You are at the front desk of an office. The person in the front desk keeps typing and looking at the monitor. The person stares at you with a question mark in the face, then the person looks at the computer screen with a smile. Clearly, the person is chatting in his/her favorite chat-group. What is wrong here? Getting carried away by something and forgetting the real job are common in this era of distractions. I have provided an example of a front desk here, which sounds a bit funny but things can be more complex. The greater the skill the higher the responsibility is. Should a neurosurgeon take a call during a critical operation? Who knows what distractions will be out there after thirty years? How will we teach our kids to be respectful even when the service receiver is not observing (for example, the senseless patient on the operating theater)?
Asking for opinion but criticizing in return
I think, we can better explain it with the following example. I have borrowed this example from a public site and anonymized it. I have erased the user IDs and provided fictitious aliases: Person1, Person2, and Person3.
Notice that Person1 requested for opinions from others but after receiving just two comments, Person1 states “Give me a break”. Do we want our child to seek for opinions and later say, “I hate your opinion. I will do what I like to do”? A bog NO to such an attitude. We would like our child to ask for opinions from others, respect the opinions, and come up with whatever seems the best after hearing all the suggestions. We would like to teach our son that he must respect the advice providers even if he disagrees with them. It is you, dear son, who is seeking advice from them. It is also you who will make the final decision but you have no right to disrespect people who helped you by sharing their thoughts. If you do not have the strength to respect opinion, do not ask for it.
Giving a criticizing/judgmental smile
We do not come to this world with all the knowledge and skills. Learning is a lifelong process. The basic idea is to quickly learn the art of learning so that the lifelong learning becomes easier. Time to time, we face new problems that demand new knowledge. Did you ever feel like a fool after asking a question that led to a situation after which you wanted to bang your head hard on a wall? If your answer is “yes”, then you are not alone. There is at least one more person who felt the same way many times. Most of the times, this feeling of shame, “Why did I ask that question?” comes to my mind when someone gives a joint-eyebrow look with a gesture that implies “you are dumber than I thought”. I would try to teach my child not to express this type of gesture to anyone. This attitude must be avoided — I am knowledgable and others do not know what I know. I am pretty sure that there is someone else out there who has a skill that I know nothing of. Therefor, let us respect other people’s questions regardless of how trivial the answers are.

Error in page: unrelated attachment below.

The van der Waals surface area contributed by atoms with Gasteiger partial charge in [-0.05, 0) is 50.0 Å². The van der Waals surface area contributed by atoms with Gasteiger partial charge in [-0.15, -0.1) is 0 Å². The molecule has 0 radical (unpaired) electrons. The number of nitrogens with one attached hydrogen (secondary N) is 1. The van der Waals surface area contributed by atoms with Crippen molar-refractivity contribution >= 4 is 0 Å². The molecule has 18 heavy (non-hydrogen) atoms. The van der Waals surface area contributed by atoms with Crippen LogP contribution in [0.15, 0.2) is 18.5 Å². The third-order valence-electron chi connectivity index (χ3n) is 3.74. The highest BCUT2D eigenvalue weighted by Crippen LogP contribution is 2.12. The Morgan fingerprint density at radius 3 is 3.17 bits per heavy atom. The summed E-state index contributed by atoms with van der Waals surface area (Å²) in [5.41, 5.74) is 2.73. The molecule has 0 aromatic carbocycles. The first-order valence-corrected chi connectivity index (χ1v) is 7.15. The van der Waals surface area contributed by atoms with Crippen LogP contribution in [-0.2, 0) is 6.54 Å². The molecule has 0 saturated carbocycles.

Reluctance in apologizing on behalf of a group
Apologizing is not a weakness. It is a power. Of course, one will apologize if he/she is wrong. Sometimes we may have to apologize on behalf of others whom we do not even know. For example, John works in a nationwide bank. One day a client calls and mentions that she will close her account because the bank sent a letter, which states that her credit card APR will increase. After verification, John finds that the letter was sent to the client because someone from another branch did a data-entry error. There is no shame in apologizing on behalf of the bank. Actually, there is no shame in apologizing even if there is no clerical error. It is alright for John to say that he is sorry to know that the client is closing the account. Then John can explain the options to the client if she is interested. It is always better to be sympathetic. Apologizing and speaking with a positive attitude can solve half of the problems of the world. We would love to see our son as a person who would be loved and respected because of his sympathetic attitude toward other people. Being able to apologize on behalf of a group is an act of bravery. This reflects responsibility and wisdom.
Trying to impose what one thinks is the best
Every practical problem in this world has multiple solutions. A solution suitable for one person may not be a good fit for another person. When providing suggestions or opinions, it is good to wear the shoes of the solution seeker. When someone seeks help, it is always better not to make it a big deal. It is better to provide flexible solutions so that there is some decision parameters left for the solution seeker to tune. A good problem solver never lets the solution seekers feel that they have lost control over the situation. This practice is not only good in professional life but also a suitable one in setting parenting strategies.
Thank you very much for reading till this far of this article. The summary of this article is — we have our dreams and expectations about what kind of a person we would like our kid to be. It does not quite matter (or, may be matters a little) what profession our child will choose, what matters is the personality a child will hold in the future. It does not quite matter what list we come up with in preparation of our child being a nice person. What matters is whether we are thinking and planning about it. What matters is whether we are acting and practicing to reach the goal or not. My method is better than yours; your method is more effective than mine; all these are just debates because we may not even be able to see the outcomes decades from now. How can we really say which parenting strategy is better? All we can do is to try our best in introducing all nice behaviors to our kids.
Please feel free to discuss your parenting ideas and what items you would like to see in your kids.